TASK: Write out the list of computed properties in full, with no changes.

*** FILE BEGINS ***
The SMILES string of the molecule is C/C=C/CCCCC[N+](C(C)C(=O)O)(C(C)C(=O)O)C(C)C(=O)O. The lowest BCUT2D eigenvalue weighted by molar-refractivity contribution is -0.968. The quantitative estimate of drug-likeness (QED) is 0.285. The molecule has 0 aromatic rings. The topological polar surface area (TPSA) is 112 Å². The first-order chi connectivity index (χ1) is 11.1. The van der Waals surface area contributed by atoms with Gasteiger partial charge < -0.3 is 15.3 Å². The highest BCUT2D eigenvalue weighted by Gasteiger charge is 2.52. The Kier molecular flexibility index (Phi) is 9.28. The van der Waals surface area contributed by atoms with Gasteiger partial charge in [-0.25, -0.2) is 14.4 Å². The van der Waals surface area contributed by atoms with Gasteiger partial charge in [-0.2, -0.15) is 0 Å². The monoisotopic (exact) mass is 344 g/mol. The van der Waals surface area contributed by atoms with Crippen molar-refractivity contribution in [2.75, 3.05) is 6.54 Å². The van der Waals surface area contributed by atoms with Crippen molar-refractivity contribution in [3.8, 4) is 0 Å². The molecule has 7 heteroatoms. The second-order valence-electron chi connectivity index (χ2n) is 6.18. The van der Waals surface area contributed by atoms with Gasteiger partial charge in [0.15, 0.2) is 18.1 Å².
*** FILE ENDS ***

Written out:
The SMILES string of the molecule is C/C=C/CCCCC[N+](C(C)C(=O)O)(C(C)C(=O)O)C(C)C(=O)O. The lowest BCUT2D eigenvalue weighted by molar-refractivity contribution is -0.968. The quantitative estimate of drug-likeness (QED) is 0.285. The molecule has 0 aromatic rings. The topological polar surface area (TPSA) is 112 Å². The first-order chi connectivity index (χ1) is 11.1. The van der Waals surface area contributed by atoms with Gasteiger partial charge < -0.3 is 15.3 Å². The highest BCUT2D eigenvalue weighted by Gasteiger charge is 2.52. The Kier molecular flexibility index (Phi) is 9.28. The van der Waals surface area contributed by atoms with Gasteiger partial charge in [-0.25, -0.2) is 14.4 Å². The van der Waals surface area contributed by atoms with Gasteiger partial charge in [-0.2, -0.15) is 0 Å². The monoisotopic (exact) mass is 344 g/mol. The van der Waals surface area contributed by atoms with Crippen molar-refractivity contribution in [2.75, 3.05) is 6.54 Å². The van der Waals surface area contributed by atoms with Crippen molar-refractivity contribution in [3.8, 4) is 0 Å². The molecule has 7 heteroatoms. The second-order valence-electron chi connectivity index (χ2n) is 6.18. The van der Waals surface area contributed by atoms with Gasteiger partial charge in [0.15, 0.2) is 18.1 Å².